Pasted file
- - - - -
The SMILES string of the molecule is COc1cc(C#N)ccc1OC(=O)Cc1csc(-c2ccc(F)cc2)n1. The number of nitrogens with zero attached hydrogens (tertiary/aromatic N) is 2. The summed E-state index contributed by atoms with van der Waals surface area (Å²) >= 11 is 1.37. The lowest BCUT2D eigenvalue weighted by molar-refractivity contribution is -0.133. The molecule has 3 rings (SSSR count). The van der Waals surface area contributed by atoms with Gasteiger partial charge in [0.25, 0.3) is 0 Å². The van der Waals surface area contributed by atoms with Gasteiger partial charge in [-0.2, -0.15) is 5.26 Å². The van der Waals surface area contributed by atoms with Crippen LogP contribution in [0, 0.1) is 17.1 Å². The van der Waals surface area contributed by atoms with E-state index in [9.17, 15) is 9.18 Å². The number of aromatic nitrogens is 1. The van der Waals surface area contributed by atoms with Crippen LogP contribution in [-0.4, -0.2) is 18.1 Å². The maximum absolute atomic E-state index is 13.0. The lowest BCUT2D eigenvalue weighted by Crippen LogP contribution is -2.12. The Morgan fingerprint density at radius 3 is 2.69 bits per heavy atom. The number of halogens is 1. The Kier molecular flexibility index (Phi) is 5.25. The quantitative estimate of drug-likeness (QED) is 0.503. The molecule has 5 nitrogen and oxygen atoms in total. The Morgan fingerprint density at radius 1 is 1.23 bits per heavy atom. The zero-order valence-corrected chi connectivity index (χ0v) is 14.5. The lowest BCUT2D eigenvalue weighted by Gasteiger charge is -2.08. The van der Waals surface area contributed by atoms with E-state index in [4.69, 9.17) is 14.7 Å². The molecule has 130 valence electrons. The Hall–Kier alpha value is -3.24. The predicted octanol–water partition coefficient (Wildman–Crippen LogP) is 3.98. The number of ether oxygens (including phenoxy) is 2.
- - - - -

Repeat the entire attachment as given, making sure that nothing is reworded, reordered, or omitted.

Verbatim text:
The SMILES string of the molecule is COc1cc(C#N)ccc1OC(=O)Cc1csc(-c2ccc(F)cc2)n1. The number of nitrogens with zero attached hydrogens (tertiary/aromatic N) is 2. The summed E-state index contributed by atoms with van der Waals surface area (Å²) >= 11 is 1.37. The lowest BCUT2D eigenvalue weighted by molar-refractivity contribution is -0.133. The molecule has 3 rings (SSSR count). The van der Waals surface area contributed by atoms with Gasteiger partial charge in [0.25, 0.3) is 0 Å². The van der Waals surface area contributed by atoms with Gasteiger partial charge in [-0.2, -0.15) is 5.26 Å². The van der Waals surface area contributed by atoms with Crippen LogP contribution in [0, 0.1) is 17.1 Å². The van der Waals surface area contributed by atoms with E-state index in [9.17, 15) is 9.18 Å². The number of aromatic nitrogens is 1. The van der Waals surface area contributed by atoms with Crippen LogP contribution in [-0.4, -0.2) is 18.1 Å². The maximum absolute atomic E-state index is 13.0. The lowest BCUT2D eigenvalue weighted by Crippen LogP contribution is -2.12. The Morgan fingerprint density at radius 3 is 2.69 bits per heavy atom. The number of halogens is 1. The Kier molecular flexibility index (Phi) is 5.25. The quantitative estimate of drug-likeness (QED) is 0.503. The molecule has 5 nitrogen and oxygen atoms in total. The Morgan fingerprint density at radius 1 is 1.23 bits per heavy atom. The zero-order valence-corrected chi connectivity index (χ0v) is 14.5. The lowest BCUT2D eigenvalue weighted by Gasteiger charge is -2.08. The van der Waals surface area contributed by atoms with E-state index in [4.69, 9.17) is 14.7 Å². The molecule has 130 valence electrons. The Hall–Kier alpha value is -3.24. The predicted octanol–water partition coefficient (Wildman–Crippen LogP) is 3.98. The number of ether oxygens (including phenoxy) is 2.